In case you need one more motivator to stay well-hydrated throughout the day, according to Will Bulsiewicz, MD, a gastroenterologist and New York Times bestselling author of the books Fiber Fueled and The Fiber Fueled Cookbook, water is hugely important for maintaining well-balanced microbiome, too. The good news, however, is that Dr. Bulsiewicz says that you have options: beverage options, that is. So if you're not gung-ho on plain old H2O, read on for his favorite gut-friendly drinks that help you stay hydrated and regular.
The best gut-friendly drinks that support hydration, according to a gastroenterologist
Although there are tons of drinks on the market to pick from, Dr. Bulsiewicz likes to keep things simple. His two favorite drinks to sip throughout the day (that aren’t plain water) are coffee and green tea, which he says help keep him hydrated and energized. And it’s no coincidence that they’re loaded with tons of nutrients that help boost gut health and digestion, too.
Cue a big sigh of relief: Coffee is indeed one of Dr. Bulsiewicz's favorite gut-friendly drinks. “Coffee can definitely be a gut-healthy beverage. Believe it or not, it contains soluble fiber in addition to antioxidants,” he says. While research does show that coffee contains between 0.47 and 0.75 grams of fiber per 100 milliliters, the gastroenterologist does, of course, underscore that this doesn’t mean that you should replace high-fiber fruits and veggies with more cold brew.
In addition to its soluble fiber content, coffee is loaded with polyphenols, an organic compound found primarily in plants that have been linked to a host of health benefits, from boosting your cognitive functioning and bolstering your immune system to preventing chronic disease.
If you’re looking to get even more microbiome-boosting benefits from your morning latte or iced mocha, know that you can always spike your favorite coffee drink with some gut-healthy spices. “I enjoy adding a mix of spices to my coffee. Cinnamon can be your entry point, but my favorite is the gut spice trinity: cinnamon, ginger, and turmeric,” Dr. Bulsiewicz says.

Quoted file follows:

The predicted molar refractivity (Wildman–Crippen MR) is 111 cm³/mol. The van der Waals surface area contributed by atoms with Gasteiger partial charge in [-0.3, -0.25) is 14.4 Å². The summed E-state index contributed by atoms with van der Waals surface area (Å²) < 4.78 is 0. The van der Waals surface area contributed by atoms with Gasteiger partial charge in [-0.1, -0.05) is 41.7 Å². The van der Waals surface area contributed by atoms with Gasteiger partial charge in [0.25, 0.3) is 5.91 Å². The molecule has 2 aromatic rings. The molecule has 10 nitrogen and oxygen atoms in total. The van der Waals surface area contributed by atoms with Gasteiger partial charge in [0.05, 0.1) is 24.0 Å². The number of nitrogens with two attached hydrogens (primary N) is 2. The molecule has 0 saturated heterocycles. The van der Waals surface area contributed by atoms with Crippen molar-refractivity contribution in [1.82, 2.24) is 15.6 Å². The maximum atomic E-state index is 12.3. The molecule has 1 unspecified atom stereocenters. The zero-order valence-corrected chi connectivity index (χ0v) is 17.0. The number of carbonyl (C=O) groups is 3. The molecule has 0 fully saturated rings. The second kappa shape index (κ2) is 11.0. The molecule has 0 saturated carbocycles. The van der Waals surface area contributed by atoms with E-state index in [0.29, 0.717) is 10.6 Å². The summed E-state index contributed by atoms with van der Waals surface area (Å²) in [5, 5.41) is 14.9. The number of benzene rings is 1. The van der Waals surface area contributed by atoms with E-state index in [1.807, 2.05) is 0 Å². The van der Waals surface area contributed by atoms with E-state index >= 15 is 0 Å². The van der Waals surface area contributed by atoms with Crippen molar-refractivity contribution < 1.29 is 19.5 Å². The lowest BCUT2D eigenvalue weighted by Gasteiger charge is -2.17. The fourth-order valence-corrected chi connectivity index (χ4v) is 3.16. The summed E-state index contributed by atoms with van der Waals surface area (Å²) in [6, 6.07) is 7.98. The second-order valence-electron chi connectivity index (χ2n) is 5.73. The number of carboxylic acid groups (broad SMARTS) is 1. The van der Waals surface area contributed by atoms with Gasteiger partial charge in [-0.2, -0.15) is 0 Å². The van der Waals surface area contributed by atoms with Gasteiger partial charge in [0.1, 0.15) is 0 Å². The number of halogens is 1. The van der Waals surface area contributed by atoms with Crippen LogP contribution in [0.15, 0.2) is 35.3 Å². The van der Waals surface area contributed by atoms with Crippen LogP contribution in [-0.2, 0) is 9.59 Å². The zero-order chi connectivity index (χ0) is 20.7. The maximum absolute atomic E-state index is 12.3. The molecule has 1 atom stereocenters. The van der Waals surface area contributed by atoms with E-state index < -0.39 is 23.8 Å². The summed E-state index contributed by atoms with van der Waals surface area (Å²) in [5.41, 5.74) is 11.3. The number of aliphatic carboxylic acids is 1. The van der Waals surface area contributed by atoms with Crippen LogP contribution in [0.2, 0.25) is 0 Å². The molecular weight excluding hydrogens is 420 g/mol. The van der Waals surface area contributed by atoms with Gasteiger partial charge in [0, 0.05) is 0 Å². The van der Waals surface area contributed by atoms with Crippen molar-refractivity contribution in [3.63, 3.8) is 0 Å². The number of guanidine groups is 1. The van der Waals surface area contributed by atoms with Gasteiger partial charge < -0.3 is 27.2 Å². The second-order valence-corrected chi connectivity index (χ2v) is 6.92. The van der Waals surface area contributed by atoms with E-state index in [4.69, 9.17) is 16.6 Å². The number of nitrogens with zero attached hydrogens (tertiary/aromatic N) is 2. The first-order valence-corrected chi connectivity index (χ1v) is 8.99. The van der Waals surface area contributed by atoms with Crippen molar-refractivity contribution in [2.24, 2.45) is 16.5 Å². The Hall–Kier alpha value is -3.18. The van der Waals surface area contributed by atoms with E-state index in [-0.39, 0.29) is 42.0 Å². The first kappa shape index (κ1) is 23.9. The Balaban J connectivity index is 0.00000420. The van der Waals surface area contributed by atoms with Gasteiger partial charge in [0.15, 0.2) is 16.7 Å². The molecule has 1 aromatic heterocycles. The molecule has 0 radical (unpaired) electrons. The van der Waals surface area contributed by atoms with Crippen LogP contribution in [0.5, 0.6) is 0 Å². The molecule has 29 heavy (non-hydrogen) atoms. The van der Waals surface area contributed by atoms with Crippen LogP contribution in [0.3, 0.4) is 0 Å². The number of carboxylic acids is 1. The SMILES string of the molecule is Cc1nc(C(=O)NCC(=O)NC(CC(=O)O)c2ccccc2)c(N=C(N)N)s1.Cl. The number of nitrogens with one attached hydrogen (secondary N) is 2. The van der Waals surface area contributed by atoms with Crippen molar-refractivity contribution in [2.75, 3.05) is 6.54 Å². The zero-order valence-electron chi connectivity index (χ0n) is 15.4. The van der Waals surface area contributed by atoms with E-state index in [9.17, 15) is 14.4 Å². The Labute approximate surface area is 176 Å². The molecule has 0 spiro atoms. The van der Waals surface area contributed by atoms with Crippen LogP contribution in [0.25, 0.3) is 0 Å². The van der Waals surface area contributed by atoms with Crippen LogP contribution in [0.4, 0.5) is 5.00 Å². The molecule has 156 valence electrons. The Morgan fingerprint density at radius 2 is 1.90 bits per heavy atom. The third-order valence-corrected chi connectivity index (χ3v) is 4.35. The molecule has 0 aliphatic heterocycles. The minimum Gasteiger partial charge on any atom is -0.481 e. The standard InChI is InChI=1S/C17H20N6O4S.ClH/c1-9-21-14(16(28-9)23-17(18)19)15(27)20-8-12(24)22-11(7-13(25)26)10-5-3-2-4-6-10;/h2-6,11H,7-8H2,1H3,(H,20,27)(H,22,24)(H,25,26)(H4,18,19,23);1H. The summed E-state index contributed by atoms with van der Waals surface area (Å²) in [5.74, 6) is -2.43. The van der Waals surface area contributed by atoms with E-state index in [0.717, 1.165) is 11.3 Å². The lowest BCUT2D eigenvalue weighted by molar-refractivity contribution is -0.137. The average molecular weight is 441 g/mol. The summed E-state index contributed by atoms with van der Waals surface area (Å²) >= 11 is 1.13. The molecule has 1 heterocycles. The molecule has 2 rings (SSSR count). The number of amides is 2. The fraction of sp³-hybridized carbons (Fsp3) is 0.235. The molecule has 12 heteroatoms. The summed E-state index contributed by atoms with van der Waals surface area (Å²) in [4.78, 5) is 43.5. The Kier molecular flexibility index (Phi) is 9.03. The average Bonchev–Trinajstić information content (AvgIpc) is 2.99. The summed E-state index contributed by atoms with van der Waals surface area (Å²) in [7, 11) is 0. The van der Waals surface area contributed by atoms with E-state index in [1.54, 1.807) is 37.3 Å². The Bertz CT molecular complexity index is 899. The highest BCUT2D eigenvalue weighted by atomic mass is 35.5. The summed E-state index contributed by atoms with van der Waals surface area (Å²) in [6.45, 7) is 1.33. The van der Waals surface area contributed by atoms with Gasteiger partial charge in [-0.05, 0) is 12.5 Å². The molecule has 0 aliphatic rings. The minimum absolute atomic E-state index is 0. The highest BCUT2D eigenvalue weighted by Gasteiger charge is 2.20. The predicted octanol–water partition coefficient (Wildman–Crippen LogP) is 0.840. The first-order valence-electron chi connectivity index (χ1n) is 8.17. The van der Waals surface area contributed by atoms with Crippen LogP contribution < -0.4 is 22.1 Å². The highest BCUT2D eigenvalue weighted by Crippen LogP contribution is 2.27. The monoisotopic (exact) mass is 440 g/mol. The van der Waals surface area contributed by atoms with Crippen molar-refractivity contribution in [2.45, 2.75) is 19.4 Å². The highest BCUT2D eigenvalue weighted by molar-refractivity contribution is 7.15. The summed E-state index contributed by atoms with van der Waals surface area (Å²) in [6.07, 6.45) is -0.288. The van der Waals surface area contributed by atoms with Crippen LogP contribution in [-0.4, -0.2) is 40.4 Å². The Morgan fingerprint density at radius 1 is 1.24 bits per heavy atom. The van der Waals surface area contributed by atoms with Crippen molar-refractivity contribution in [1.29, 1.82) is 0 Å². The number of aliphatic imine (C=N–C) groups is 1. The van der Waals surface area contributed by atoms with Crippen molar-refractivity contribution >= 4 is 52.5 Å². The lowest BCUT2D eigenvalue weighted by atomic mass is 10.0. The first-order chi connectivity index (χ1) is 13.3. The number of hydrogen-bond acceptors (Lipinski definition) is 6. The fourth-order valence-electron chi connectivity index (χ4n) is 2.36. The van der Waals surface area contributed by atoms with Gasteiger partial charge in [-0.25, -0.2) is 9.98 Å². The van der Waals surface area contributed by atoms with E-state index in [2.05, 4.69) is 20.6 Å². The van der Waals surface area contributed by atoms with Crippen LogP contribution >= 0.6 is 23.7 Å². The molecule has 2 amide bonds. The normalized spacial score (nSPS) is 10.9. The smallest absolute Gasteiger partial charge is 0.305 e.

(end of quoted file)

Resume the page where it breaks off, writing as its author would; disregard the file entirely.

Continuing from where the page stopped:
Just keep in mind that while coffee might be great for many, it might not sit well with others. “Coffee is not for everyone. The caffeine may aggravate acid reflux or diarrhea,” Dr. Bulsiewicz cautions.
If you have a sensitive stomach that can tolerate coffee but would prefer to sip on something lower in acid, look for dark roast coffee beans. Because they're roasted for longer and at higher temperatures, dark roast beans tends to have fewer acid producing compounds that trigger your stomach to secrete more acid.
Matcha Green Tea
When Dr. Bulsiewicz isn’t sipping a warm cup of joe, he’s likely drinking a refreshing iced matcha green tea. “Matcha green tea is my favorite afternoon pick me up. It’s densely packed with a polyphenol called EGCG that's known to be prebiotic, meaning beneficial to the gut microbiome,” he says. Studies show that green tea can influence the gut microbiota by stimulating the growth of specific beneficial species and/or hindering the development of detrimental ones.
Dr. Bulsiewicz also stirs a not-so-secret ingredient packed with longevity-boosting benefits into his mug of green tea. “I'm always looking for ways to take my gut health game to the next level. With matcha green tea, I like to add a squeeze of lemon to increase the polyphenol load even more,” he says. In other words, because lemon and matcha green tea are both packed with antioxidants and anti-inflammatory benefits, they're basically a match made in microbiome-boosting heaven.
When shopping for matcha tea powder, keep an eye out for ceremonial grade options, like this deliciously smooth and earthy tea from Matchabar. It’s rich in antioxidants and the amino acid L-theanine, which has been linked to boosting focus and feelings of calm.
Does a gastroenterologist recommend drinking "healthier" sodas?
While Dr. Bulsiewicz tends to stick with his tried and true favorites of water, coffee, and green tea, there are some additional drinks he might throw into the mix every now and then. “I'll take these new health-washed sodas over the old sugar-laden, artificial-colored classics. They are a step in a better direction,” he points out. “But if it's caffeine I seek, give me the real thing—coffee and tea—all day. And if I'm searching for bubbles, I prefer a fermented beverage such as kombucha, consumed in moderation and preferably low in sugar.”
An RD explains the benefits of drinking kombucha:
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